The sheer breadth of topics covered evokes Bruno Latour’s sprawling Actor Network Theory framework and also shares a lot of insights with current approaches to collective intelligence (e.g., all intelligence is collective intelligence). What’s also impressive about this thesis is the way it combines a hard-hitting critique of the current state of academic workflows with concrete tools and constructive proposals to make things better. This makes it a truly excellent example of what Ivan Illich calls counterfoil research.

And then I haven’t even discussed the type-setting (in lovely Tufte-style), the anarchist easter eggs (like figure captions that say “taken without permission”) and the sharp-witted writing throughout. Read this work and let it broaden your conceptions of how to build a better academia.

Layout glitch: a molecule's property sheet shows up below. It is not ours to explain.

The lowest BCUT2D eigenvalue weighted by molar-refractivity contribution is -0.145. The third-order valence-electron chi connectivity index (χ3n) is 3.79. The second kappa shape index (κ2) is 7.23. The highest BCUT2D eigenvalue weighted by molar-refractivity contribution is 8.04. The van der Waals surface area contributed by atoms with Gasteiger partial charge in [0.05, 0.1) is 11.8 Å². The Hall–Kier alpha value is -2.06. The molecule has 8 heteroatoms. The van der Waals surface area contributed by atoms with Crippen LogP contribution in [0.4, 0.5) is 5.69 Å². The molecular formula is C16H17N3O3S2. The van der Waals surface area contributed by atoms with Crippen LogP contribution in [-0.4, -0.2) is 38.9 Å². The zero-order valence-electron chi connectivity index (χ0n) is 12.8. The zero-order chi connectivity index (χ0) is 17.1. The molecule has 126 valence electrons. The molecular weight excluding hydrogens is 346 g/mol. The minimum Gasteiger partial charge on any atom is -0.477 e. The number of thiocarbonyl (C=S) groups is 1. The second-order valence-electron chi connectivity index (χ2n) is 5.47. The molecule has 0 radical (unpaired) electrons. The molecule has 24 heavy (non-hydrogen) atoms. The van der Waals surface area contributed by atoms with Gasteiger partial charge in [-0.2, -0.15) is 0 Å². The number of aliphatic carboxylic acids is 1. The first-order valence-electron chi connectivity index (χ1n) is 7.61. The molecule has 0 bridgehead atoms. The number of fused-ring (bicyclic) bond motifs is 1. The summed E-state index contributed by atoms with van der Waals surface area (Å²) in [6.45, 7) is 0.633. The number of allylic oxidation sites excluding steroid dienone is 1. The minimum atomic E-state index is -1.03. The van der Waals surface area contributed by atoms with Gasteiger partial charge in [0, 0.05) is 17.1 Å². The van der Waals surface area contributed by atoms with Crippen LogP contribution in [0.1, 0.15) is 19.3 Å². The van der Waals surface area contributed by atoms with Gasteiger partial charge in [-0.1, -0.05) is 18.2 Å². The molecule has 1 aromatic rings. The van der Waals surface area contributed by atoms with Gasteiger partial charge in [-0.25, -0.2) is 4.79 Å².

Real life is gnarly

Here’s another thing I love about these three theses: they all show something of the making process. They don’t present a fully polished surface; they have rough edges and that is entirely okay (especially for a thesis — but I think this holds in general for the scientific process).

Sousanis’ Unflattening was revised for publication with Harvard University Press, so I imagine some of the loose ends have been tied up; but it includes, at the end, a set of sketches that document the very beginning of the work, dated to April 14, 2011. Why don’t more theses have this?

First idea map for Unflattening, April 14, 2011 (Sousanis 2015:194)

Meanwhile, for Harron, working on the thesis had to find a place next to other momentous life events. In the Acknowledgements, there is a parenthetical aside “I would thank the children, but frankly, they’ve been no help.”. One reason for this is found on the opening page of Chapter 5: a cartoon of the author working on “THESIS (draft)” followed by a panel with an inset where the author says “OW”, and contractions start…